Man crusades to save kids from steroids

January 20, 2008 9:05:16 PM PST
Since the Mitchell Report was released last month, the debate over steroids has captured the nation.One Texas family that believes steroids in baseball cost users the ultimate price.

Inside a home in Plano, Texas, little has changed in four and a half year's time in one of the upstairs bedrooms. There is the worn glove, the dirty cleats and number 10's jersey. But the boy who once wore it is no longer here.

"I wish he would have chosen somebody else, but he chose to take Taylor," said Don Hooton, Taylor Hooton's father.

Taylor Hooton was an ambitious, competitive 16-year-old, yearning to not only make the varsity baseball team, but also wanting to be its starting pitcher. One nudge from his coach telling the 6-foot-3, 185 pound teen he needed to get bigger is all his father says it took to change this family forever.

"Taylor did like his buds and made the decision to take a shortcut and began injecting himself with anabolic steroids," said Don.

In just 90 days, Taylor put on 30 pounds of muscle. Along with it came violent mood swings, back acne, bad breath and depression, all the symptoms of a steroid abuser.

Taylor's parents finally caught on. They sent him to a psychiatrist. He eventually admitted to using the drugs and vowed to stop.

"It was about six weeks after that event that he took two belts and hung himself," said Don.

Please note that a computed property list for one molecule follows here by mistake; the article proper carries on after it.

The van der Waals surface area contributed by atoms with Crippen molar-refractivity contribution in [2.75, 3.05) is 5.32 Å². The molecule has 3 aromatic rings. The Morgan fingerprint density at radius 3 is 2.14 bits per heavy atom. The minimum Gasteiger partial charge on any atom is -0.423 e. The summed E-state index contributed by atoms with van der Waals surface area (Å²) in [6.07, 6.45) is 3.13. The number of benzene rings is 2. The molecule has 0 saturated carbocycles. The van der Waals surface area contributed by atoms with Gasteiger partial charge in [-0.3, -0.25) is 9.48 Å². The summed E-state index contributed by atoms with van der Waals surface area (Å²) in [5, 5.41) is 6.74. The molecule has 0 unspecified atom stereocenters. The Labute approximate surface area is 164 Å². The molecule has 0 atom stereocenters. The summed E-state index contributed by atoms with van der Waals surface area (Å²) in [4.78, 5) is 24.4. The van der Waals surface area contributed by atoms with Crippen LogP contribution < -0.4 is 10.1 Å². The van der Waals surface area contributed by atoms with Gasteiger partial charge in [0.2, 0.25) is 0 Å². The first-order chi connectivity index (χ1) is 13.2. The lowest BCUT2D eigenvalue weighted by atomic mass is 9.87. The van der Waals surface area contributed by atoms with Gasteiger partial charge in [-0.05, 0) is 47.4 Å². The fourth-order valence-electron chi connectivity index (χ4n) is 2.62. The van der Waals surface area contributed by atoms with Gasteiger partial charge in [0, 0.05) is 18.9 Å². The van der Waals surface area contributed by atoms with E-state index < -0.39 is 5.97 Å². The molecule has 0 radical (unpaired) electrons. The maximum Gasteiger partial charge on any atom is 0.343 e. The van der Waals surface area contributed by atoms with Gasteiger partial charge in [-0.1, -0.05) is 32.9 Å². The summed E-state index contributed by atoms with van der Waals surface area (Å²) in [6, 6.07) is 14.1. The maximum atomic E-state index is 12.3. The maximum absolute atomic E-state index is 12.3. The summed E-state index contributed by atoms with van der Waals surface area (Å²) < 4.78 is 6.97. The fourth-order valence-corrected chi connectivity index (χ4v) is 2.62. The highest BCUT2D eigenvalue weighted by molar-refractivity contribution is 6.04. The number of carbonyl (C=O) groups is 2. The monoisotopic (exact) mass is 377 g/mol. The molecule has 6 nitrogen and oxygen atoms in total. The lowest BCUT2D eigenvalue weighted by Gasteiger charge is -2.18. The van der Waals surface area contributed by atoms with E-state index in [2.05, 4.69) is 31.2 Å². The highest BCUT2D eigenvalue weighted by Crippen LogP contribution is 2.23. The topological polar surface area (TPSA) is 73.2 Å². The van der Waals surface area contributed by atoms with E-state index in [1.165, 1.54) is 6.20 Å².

It was two weeks before the start of Taylor's senior year. Don believes his son was in a deep depression as the result of the steroid abuse. His mother was the last one to see Taylor alive.

"He squeezed her hand and went upstairs and hung himself," said Don. "His mom found him later that morning and has never been back upstairs since."

The stairs lead to Taylor's bedroom, but also to Don's office where he now works on his life's mission.

"I fully believe the good Lord is behind this one," he said.

After Taylor's death in 2003, Don started the Taylor Hooton Foundation. Its goal is to educate anyone who will listen about the dangers of steroids.

Along with big names like Roger Clemens, Miguel Tejeda and Andy Pettitte, Don is also mentioned in the Mitchell report. It suggests he go face to face with the players and he knows what he'd say.

"Guys, this isn't just about you as a player," he said. "Right now, tonight, in tens of thousands of bedrooms, we've got 15 to 16-year-old kids injecting themselves with drugs. Why? Because the big guys are doing it. Their idols are doing it."

In all the rhetoric about the Hall of Fame, records, who's juicing, who's not, Don believes everyone has lost sight of the real issue.

"It's about cheating. It's about honor. It's about illegality and it's about the life and health of our kids," he said.

He told Congress so in 2005 during the first round of steroid hearings. He stays in touch with congressional staff and even Major League Baseball's Commissioner Bud Selig. He's optimistic the league and its players will start setting a better example. It won't change what happened in Taylor's bedroom.

"I cannot imagine Taylor's life being lost in vain," said Don.

But it might prevent another family from feeling the same pain.

Don Hooton thinks the league should implement harsher penalties if a player is caught using. He believes players should be suspended for life if they test positive twice for steroids.

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